Tuesday, September 29, 2020

Facebook India chief skips hate speech hearing

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Facebook India’s chief failed to appear Tuesday before a panel probing allegations that the social media giant failed to take action against hate speech, the committee’s head said. India is the US-based company and its messaging service WhatsApp’s biggest market in terms of users, and the firm is under pressure worldwide over the policing of hate speech.

Last week, a Delhi Assembly panel on peace and harmony had summoned Ajit Mohan, managing director of Facebook India, to determine if the social networking site deliberately ignored instances of hate speech on its social media platform.

Read more: Facebook bans BJP politician for spreading hate speech about Muslims

The panel — headed by lawmaker Raghav Chadha with the Aam Aadmi Party governing the Indian capital — also said the firm should be probed over its “alleged role and complicity” in the sectarian Delhi riots in February which killed over 50 people, most of them minority Muslims. But on Tuesday Mohan failed to appear, Chadha said.

“The failure of Facebook to appear before the committee shows that it is trying to hide its role in the Delhi riots,” Chadha told reporters. “Fresh summons will be issued to it in line with principles of natural justice.”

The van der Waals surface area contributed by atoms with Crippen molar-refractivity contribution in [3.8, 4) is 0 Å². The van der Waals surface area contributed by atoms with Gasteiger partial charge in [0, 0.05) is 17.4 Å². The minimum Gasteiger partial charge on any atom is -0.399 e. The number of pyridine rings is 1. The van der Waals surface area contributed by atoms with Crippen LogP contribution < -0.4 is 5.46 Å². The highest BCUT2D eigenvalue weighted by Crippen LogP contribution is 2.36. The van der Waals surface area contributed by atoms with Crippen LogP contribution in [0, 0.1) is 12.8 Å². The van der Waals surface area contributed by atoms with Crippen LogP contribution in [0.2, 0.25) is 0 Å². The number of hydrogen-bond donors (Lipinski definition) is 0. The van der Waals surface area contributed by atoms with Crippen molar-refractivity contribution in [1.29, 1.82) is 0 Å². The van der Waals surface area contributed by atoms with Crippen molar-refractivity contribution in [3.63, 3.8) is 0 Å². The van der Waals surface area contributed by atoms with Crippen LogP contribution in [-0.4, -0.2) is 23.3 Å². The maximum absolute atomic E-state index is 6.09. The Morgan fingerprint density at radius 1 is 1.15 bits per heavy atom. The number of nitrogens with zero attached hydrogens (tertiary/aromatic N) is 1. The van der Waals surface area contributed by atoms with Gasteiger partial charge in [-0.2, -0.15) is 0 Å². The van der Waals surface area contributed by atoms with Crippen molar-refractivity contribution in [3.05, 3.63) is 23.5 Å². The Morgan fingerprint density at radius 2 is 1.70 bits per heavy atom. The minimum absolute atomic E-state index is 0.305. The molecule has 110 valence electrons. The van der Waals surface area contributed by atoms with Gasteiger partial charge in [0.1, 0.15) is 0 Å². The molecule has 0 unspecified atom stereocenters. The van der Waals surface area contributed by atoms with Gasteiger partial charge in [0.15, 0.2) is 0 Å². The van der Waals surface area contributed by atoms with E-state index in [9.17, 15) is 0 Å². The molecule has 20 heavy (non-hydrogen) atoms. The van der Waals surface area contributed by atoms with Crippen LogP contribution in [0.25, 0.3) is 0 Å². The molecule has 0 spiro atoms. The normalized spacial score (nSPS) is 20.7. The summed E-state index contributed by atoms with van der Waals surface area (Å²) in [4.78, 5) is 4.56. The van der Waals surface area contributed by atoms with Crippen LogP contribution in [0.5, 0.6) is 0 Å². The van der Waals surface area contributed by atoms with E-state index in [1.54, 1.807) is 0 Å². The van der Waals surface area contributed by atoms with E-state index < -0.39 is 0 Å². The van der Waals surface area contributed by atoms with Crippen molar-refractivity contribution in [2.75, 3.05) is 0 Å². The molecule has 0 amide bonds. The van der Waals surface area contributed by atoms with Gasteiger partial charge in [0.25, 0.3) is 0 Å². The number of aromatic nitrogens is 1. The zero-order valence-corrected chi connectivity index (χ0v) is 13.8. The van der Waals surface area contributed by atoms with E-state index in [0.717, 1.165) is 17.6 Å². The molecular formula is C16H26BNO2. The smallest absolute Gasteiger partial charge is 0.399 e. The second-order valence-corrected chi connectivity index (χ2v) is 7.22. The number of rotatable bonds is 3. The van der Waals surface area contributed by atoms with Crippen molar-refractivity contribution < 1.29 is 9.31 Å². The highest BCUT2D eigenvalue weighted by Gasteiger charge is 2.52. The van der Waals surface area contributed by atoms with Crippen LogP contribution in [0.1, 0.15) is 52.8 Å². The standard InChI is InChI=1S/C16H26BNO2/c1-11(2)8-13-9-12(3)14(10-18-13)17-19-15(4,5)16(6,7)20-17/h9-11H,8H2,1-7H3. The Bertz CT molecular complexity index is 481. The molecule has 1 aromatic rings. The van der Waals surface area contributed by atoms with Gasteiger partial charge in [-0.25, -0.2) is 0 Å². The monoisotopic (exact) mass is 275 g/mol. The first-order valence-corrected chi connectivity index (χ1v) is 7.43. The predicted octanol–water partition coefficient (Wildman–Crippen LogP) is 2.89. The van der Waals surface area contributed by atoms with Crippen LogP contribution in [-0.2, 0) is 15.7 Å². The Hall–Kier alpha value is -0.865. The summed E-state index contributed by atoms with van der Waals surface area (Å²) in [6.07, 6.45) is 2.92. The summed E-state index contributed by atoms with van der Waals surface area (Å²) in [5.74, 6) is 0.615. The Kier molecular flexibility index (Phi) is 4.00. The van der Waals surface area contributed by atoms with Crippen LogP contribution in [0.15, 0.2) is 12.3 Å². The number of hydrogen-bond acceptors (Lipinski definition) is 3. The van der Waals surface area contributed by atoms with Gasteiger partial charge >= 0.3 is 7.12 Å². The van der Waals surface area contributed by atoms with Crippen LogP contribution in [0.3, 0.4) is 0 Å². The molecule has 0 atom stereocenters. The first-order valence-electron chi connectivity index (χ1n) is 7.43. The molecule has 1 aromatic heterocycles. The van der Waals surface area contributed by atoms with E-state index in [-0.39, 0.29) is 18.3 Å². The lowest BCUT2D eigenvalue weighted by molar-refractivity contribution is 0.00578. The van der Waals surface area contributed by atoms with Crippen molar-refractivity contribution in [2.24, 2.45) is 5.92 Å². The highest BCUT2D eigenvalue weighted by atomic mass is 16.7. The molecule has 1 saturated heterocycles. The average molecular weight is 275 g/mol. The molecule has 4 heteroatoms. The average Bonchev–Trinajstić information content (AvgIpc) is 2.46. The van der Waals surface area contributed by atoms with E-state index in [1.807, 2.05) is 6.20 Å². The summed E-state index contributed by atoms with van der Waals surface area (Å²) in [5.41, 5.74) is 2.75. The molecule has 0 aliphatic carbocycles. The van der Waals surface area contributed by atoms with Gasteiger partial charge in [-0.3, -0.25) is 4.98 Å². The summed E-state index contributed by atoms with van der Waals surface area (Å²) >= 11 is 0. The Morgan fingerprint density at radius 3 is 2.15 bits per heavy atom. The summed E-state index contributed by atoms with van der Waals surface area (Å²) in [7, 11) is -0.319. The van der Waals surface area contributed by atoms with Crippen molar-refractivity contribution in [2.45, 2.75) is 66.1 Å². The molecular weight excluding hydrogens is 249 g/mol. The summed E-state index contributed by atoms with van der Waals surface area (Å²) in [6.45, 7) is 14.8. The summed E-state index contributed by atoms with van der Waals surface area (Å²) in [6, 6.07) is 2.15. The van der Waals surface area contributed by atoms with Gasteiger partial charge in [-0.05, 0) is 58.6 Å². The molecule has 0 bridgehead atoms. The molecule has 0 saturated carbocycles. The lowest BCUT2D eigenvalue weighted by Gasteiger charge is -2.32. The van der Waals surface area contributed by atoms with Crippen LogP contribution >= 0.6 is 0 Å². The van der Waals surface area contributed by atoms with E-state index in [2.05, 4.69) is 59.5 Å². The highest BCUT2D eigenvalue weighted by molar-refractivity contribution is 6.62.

A lawyer for Facebook said the summons was “untenable” as the matter was being heard separately by a parliamentary committee, a Delhi government source told AFP. Facebook India was not immediately available for comment on Tuesday.

Earlier this month, the 18-member parliamentary committee had “grilled” Facebook representatives over the platform’s alleged political bias, local media reported.

Read more: Rights groups say Facebook bias spurs violence in India

The firm has been embroiled in a huge row in India after the Wall Street Journal reported in August that the company failed to take down anti-Muslim comments by a politician from the ruling party in order to protect its business interests. Facebook has denied any political bias but admitted it has to do better to curb hate speeches.

AFP with additional input by GVS News Desk

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